Tuesday, June 25, 2024

Young Aussies turning to regional property to secure their futures

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By Carina Stathis For Daily Mail Australia

10:57 27 May 2024, updated 11:13 27 May 2024

Young Australians looking to get onto the property ladder are finding their only option is to buy in regional areas thousands of kilometres from where they live.

While it’s not exactly a desirable path – and few are likely to take the plunge – experts predict these buyers will reap the financial benefits in years to come.

It comes as first-home buyers continue to struggle to purchase properties in the capital cities, with the median house price in Sydney being more than $1.6million.

Sydneysider Poppy Whale, 21, was able to buy her first property – a three-bedroom home worth $386,000 – by expanding her search to Geraldton, a regional coastal city with a population of 40,000 located 420km north of Perth.

Stephanie Cortis, 28, also from Sydney, took a similar path by buying in Gracemere, a town with a population of 11,000 located 9km west of Rockhampton, Queensland.

These two young women share a similar dream: to be financially secure and hopefully retire early.

Poppy Whale, 21, bought her first three-bedroom property for $386,000 in Geraldton, Western Australia, after realising she couldn’t afford to buy in Sydney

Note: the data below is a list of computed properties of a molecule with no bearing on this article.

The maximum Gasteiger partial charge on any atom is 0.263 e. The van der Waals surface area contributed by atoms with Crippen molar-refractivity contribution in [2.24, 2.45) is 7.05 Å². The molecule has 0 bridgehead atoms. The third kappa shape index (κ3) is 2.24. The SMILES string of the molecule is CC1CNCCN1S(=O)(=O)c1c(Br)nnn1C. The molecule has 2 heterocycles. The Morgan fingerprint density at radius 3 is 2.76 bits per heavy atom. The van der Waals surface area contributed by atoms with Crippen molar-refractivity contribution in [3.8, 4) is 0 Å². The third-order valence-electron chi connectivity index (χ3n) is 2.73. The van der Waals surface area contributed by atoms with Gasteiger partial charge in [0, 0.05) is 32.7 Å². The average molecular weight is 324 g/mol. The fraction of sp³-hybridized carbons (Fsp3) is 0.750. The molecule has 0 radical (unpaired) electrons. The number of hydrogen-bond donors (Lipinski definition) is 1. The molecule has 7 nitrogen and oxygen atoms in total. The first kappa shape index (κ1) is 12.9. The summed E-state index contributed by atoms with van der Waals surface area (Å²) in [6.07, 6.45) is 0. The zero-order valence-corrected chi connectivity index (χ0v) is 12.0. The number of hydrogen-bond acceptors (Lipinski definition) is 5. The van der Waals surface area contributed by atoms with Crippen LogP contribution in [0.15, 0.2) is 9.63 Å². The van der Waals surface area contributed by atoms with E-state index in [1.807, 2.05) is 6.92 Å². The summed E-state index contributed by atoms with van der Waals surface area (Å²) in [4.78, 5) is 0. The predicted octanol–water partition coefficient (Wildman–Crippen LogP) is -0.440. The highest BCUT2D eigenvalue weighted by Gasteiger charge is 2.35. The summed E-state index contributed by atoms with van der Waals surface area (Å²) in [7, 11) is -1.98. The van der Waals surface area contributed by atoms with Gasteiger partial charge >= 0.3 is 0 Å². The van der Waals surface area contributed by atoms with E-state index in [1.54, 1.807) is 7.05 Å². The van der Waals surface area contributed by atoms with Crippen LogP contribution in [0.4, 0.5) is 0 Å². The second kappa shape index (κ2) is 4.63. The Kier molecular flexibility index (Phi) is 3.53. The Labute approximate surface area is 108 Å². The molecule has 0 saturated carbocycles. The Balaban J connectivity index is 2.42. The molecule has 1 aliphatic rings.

Stephanie Cortis, 28, decided to expand her portfolio by investing in Gracemere, Queensland

Poppy, a HR associate, started searching for properties in February and quickly realised she couldn’t afford to buy in Sydney, so started looking elsewhere. 

With help of a buyer’s agent from Compound Property, she ended up purchasing a 700sqm property on the other side of the country – and a four-hour drive away from the nearest capital city.

‘I travelled a few years ago but now want to use my money wisely to benefit long-term,’ Poppy told FEMAIL.

The 21-year-old started working full-time eight months ago and has been saving since she started working a casual job at 14.

She managed to pull together a $65,000 deposit and knew she needed to use it wisely.

The property was settled earlier this month and Poppy is still coming to the realisation she is now a landlord. 

In just over 12 months, the value of her property has increased by $101,000, having previously sold in January 2022 for $285,000. 

Poppy bought her property (pictured) with a $65,000 deposit. In just over 12 months the property price increased $101,000 as it previously sold for $285,000 in January 2022
Steph’s investment property (pictured) is positively geared and she was also unable to afford buying in Sydney